Downey has been fascinated by bees for two decades and most recently was the bee expert for Utah’s agriculture department. She grew up in South Dakota and went on to study bugs at the University of Minnesota.

Her first mentor in Minnesota was a bee researcher and Downey soon became fascinated as well.

"They really inspire curiosity," she said. "As individuals, the bees share and work hard. As colonies this organization does all these complicated behaviors and social organizing that all works together. You wonder how it all happens: There’s one queen and everyone is working for her. How does that math work? Why do they do that? And why are they so good at it? They’re very complex, intriguing creatures. It’s fascinating to peek into."

Downey’s position is funded through a two-year grant from the U.S. Department of Agriculture that expires in December 2012, and state agriculture officials would like to make her position permanent.

Until then, Downey has been meeting with a wide range of beekeepers across the state: backyard hobbyists who are fascinated by bees and gather small amounts of honey; large-scale queen bee breeders; small farmers; and large growers such as Larry Jefts’ Farm in Kunia, where Downey visited last week.

Downey slid on a helmet and a netted beekeeper’s suit — but not gloves or covered shoes — and calmly and methodically opened up Jefts’ hives to look for signs of mites or beetles while inspecting beetle traps that Jefts has set.

It’s an inspection process that beekeepers in Hawaii have to learn after years of simply parking beehives and leaving them alone to pollinate crops, Downey said.

"A big part of my job is teaching people what the problem is, how to look for it, what to do about it and preventing the problem from spreading," Downey said. "These problems were on the mainland but in Hawaii you had this nice big ocean buffer keeping them from getting here. But they’re here now. It’s a common story in Hawaii: The invasives do very well."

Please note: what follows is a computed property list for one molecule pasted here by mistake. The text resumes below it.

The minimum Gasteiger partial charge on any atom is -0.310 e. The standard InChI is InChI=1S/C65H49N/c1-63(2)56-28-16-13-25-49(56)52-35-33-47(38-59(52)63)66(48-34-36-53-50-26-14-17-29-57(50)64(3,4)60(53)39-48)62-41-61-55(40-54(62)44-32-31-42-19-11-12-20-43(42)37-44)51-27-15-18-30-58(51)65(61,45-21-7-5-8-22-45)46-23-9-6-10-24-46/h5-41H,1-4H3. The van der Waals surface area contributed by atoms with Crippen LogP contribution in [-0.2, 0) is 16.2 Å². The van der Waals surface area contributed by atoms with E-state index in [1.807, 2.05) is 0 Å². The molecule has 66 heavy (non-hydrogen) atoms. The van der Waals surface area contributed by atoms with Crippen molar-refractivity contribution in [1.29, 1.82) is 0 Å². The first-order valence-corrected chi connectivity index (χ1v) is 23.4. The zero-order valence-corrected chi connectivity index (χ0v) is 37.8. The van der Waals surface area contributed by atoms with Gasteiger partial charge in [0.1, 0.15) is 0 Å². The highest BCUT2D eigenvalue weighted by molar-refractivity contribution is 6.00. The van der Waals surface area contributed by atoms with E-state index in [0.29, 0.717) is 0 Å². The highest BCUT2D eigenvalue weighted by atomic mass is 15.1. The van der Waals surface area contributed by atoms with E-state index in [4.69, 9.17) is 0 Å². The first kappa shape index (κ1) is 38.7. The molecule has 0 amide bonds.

Gus Rouse, who breeds queen bees at his Kona Queen Hawaii business on Hawaii island, nearly lost his critical export business to Canada until Downey arrived.

"It hasn’t been fun," Rouse said. "It’s been very challenging keeping bees on the Big Island the last few years. Danielle started contributing as soon as she got her feet on the ground. Now we feel we have a lot better handle on the problem than we did a year ago."

Downey worked with Rouse to develop a system to test for the mites and beetles so he could be certified to ship tens of thousands of queen bees to Canada, "which is a very large and important market for us," Rouse said. "She was able to help us design systems so they’ve accepted our product."

Before the infestation of varroa mites and the small hive beetle, farmers such as Randolph Ahuna in Hilo just set out boxes of bees and left them alone to pollinate his 36 acres of macadamia nut and avocado crops at his Ahuna Farm.

Downey "puts on classes for the community and has educated us," Ahuna said. "Before, we didn’t know bees. Bees was just bees. We asked the state to come and help us and now we’re learning a lot about bees. She’s our answer and cure to our common problems."



>> Danielle Downey can be reached via email at ddowney@hawaii.edu or by phone at the state Department of Agriculture’s Hilo office, 808-936-5483.